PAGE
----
The Simple Way You Can Prevent Preeclampsia
If you haven't heard of preeclampsia yet, that's probably a good thing—meaning you've managed to bypass this pregnancy complication. But it is a condition that all pregnant women should be aware of.
According to the Preeclampsia Foundation, preeclampsia is a condition that affects between 5–8% of all pregnancies and is a leading cause of both maternal and infant death worldwide. Although the risk is somewhat lower in the United States, the disorder is also on the rise; doctors speculate that the rising ages of U.S. mothers and increasing numbers of IVF pregnancies, both of which are risk factors of preeclampsia, may be part of the troubling increase.
Preeclampsia is characterized by high blood pressure (anything over 140/90) and other symptoms, such as protein in the urine, vision changes, and laboratory value changes in a woman's body. It's a condition that occurs during pregnancy and, rarely, immediately postpartum, and the most effective “treatment” for it is the delivery of the baby. Preeclampsia is very severe and can affect nearly every vital organ in a mother's body, and even lead to death for her and her baby.
One of the most troubling aspects of preeclampsia is its reoccurrence rate. Women who have had preeclampsia with previous pregnancies can have as much as double the risk of having the disorder with subsequent pregnancies.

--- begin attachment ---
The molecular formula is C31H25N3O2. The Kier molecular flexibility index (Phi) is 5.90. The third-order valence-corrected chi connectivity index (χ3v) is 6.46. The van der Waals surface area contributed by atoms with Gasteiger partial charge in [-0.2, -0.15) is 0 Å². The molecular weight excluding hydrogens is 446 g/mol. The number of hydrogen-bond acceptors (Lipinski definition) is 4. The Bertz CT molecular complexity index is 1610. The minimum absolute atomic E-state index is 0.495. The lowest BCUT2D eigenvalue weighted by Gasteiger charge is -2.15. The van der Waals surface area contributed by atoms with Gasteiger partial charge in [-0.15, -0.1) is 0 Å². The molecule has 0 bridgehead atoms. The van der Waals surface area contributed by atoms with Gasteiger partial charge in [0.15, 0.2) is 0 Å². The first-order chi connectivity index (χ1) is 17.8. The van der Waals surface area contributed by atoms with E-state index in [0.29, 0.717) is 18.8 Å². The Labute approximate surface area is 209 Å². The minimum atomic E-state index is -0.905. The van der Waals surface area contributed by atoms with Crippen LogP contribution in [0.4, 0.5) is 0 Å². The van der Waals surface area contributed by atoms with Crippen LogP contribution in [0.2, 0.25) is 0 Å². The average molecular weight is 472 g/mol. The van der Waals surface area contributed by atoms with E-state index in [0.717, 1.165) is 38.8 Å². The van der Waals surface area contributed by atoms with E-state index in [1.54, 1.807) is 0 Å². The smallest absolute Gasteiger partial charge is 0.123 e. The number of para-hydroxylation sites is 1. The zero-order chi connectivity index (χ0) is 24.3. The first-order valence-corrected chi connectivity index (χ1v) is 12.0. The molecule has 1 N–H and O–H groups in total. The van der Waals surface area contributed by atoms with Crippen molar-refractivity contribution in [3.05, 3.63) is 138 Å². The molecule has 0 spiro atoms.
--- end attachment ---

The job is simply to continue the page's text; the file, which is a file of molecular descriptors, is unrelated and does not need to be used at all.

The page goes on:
But now, new research is supporting the guidelines recommended by some doctors to help prevent preeclampsia in women who are pregnant again.
And the solution?
Seems relatively simple.
A single, 81-milligram dose of baby aspirin.
The American College of Obstetricians & Gynecologists' (ACOG) task force on preeclampsia and hypertensive disorders of pregnancy (high blood-pressure disorders) guidelines indicate “daily low-dose aspirin to help prevent preeclampsia is suggested in very high-risk women with a history of preeclampsia and preterm delivery.”
According to the guidelines, “high-risk women” include those who:
- have had preeclampsia in previous pregnancies,
- have high blood pressure or diabetes prior to pregnancy,
- are having twins, triplets, or even more in a multi-birth pregnancy,
- and those who have potentially two or more moderate risk factors including: a first pregnancy, obesity, aged over 35, and/or black.
The latest review of the guidelines reduced the risk of preterm birth by 14% and of slow fetal growth by 20% and led to a 24% reduction in the overall occurrence of preeclampsia.
Did you experience preeclampsia with any of your pregnancies?